It may be a potato potato argument, but semantics can help you make the shift
The semantic discussion undertaken in the NY Mag piece “In 2017, Pursue Meaning Instead of Happiness”, there are some really good points.
Grammar nerd version:
“hedonia, or the ancient Greek word for what behavioral scientists often call happiness, and eudaimonia, or what they call meaningfulness. The happy life is defined by seeking pleasure and enjoyment, whereas the meaningful life is bigger … the defining features of a meaningful life are connecting and contributing to something beyond the self, which could be your family, your work, nature, or God.”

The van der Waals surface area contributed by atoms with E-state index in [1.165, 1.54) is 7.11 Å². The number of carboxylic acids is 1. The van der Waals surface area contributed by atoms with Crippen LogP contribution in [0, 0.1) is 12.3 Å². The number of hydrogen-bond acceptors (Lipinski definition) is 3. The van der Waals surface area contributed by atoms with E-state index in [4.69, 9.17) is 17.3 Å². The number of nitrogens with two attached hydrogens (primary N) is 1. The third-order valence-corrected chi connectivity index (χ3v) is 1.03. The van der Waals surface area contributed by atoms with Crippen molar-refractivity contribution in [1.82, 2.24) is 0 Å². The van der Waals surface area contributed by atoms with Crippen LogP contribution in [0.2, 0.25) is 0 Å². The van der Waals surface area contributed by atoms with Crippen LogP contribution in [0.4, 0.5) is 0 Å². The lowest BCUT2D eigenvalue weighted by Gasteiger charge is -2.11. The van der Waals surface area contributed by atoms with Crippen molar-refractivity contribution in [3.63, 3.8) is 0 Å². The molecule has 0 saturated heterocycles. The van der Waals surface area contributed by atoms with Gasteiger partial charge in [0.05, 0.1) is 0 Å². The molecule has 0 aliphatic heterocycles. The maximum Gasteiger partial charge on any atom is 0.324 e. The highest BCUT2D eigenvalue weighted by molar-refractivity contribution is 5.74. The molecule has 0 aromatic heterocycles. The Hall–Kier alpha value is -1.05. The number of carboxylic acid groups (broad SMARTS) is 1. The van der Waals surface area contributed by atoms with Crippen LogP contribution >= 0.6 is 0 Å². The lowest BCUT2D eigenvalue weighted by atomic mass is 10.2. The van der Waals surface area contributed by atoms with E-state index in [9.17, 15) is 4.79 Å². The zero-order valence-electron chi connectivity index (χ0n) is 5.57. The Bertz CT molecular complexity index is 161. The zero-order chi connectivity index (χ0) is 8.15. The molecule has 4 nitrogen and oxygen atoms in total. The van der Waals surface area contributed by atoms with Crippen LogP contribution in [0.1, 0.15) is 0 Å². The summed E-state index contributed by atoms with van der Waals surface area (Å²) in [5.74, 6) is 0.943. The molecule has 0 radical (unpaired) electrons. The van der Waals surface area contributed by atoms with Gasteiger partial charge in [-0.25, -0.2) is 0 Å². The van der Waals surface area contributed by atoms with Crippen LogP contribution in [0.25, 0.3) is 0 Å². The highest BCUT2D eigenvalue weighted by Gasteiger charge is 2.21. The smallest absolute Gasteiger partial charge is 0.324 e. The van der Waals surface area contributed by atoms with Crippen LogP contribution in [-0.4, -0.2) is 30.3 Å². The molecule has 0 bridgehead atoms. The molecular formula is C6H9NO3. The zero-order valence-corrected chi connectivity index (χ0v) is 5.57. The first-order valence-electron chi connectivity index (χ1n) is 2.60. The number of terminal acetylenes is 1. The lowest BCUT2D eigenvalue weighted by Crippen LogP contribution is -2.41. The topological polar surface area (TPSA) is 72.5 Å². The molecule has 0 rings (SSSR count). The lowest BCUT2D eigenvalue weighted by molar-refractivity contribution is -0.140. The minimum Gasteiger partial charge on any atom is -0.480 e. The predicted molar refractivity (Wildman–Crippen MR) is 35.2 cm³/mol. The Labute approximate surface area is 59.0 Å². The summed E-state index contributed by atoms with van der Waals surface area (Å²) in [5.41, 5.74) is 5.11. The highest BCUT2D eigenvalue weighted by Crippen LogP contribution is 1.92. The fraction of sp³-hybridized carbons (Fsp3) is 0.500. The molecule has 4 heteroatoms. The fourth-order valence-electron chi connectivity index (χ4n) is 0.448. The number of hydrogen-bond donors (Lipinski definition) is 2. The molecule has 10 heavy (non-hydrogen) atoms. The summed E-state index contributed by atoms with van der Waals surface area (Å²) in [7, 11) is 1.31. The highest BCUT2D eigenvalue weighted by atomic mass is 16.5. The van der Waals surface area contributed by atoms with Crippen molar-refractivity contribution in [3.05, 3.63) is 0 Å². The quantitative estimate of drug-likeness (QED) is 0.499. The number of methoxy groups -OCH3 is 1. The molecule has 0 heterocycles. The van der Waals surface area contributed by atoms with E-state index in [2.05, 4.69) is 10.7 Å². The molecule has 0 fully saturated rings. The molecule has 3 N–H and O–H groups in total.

Which, the happy person would say, is requisite for happiness, right?
The article goes on to say that “But because meaning involves investing in something bigger, the meaningful life is often characterized by stress, effort, and struggle. In a survey of over 2 million people in more than 500 jobs by the organization PayScale, those who reported finding the most meaning in their careers were clergy, teachers, and surgeons — difficult jobs that don’t always cultivate happiness in the moment, but that contribute to society and bring those doing them satisfaction.”
And here is where I think semantics fails us. Those people are happy—content—fulfilled by their work. They get pleasure from helping others (happiness) as well as meaning. It doesn’t need to be an either-or situation.
But, can changing how you pursue happiness from happiness to meaning change things for you? Then by all means, change your semantics.